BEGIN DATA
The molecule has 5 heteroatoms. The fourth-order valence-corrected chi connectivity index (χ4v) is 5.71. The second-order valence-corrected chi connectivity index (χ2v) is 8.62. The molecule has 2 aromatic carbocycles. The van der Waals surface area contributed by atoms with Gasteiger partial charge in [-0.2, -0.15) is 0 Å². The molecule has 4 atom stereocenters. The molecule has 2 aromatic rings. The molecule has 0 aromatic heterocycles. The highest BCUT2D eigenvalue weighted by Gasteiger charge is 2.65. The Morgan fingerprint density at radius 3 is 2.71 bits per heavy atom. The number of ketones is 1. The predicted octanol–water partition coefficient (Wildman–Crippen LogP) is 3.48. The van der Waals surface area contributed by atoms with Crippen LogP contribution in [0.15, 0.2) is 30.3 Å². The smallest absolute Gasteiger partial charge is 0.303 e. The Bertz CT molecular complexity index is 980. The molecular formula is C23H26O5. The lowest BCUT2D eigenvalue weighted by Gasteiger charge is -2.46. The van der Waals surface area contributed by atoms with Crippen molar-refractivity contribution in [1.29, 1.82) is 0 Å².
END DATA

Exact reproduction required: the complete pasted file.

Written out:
The molecule has 5 heteroatoms. The fourth-order valence-corrected chi connectivity index (χ4v) is 5.71. The second-order valence-corrected chi connectivity index (χ2v) is 8.62. The molecule has 2 aromatic carbocycles. The van der Waals surface area contributed by atoms with Gasteiger partial charge in [-0.2, -0.15) is 0 Å². The molecule has 4 atom stereocenters. The molecule has 2 aromatic rings. The molecule has 0 aromatic heterocycles. The highest BCUT2D eigenvalue weighted by Gasteiger charge is 2.65. The Morgan fingerprint density at radius 3 is 2.71 bits per heavy atom. The number of ketones is 1. The predicted octanol–water partition coefficient (Wildman–Crippen LogP) is 3.48. The van der Waals surface area contributed by atoms with Crippen LogP contribution in [0.15, 0.2) is 30.3 Å². The smallest absolute Gasteiger partial charge is 0.303 e. The Bertz CT molecular complexity index is 980. The molecular formula is C23H26O5. The lowest BCUT2D eigenvalue weighted by Gasteiger charge is -2.46. The van der Waals surface area contributed by atoms with Crippen molar-refractivity contribution in [1.29, 1.82) is 0 Å².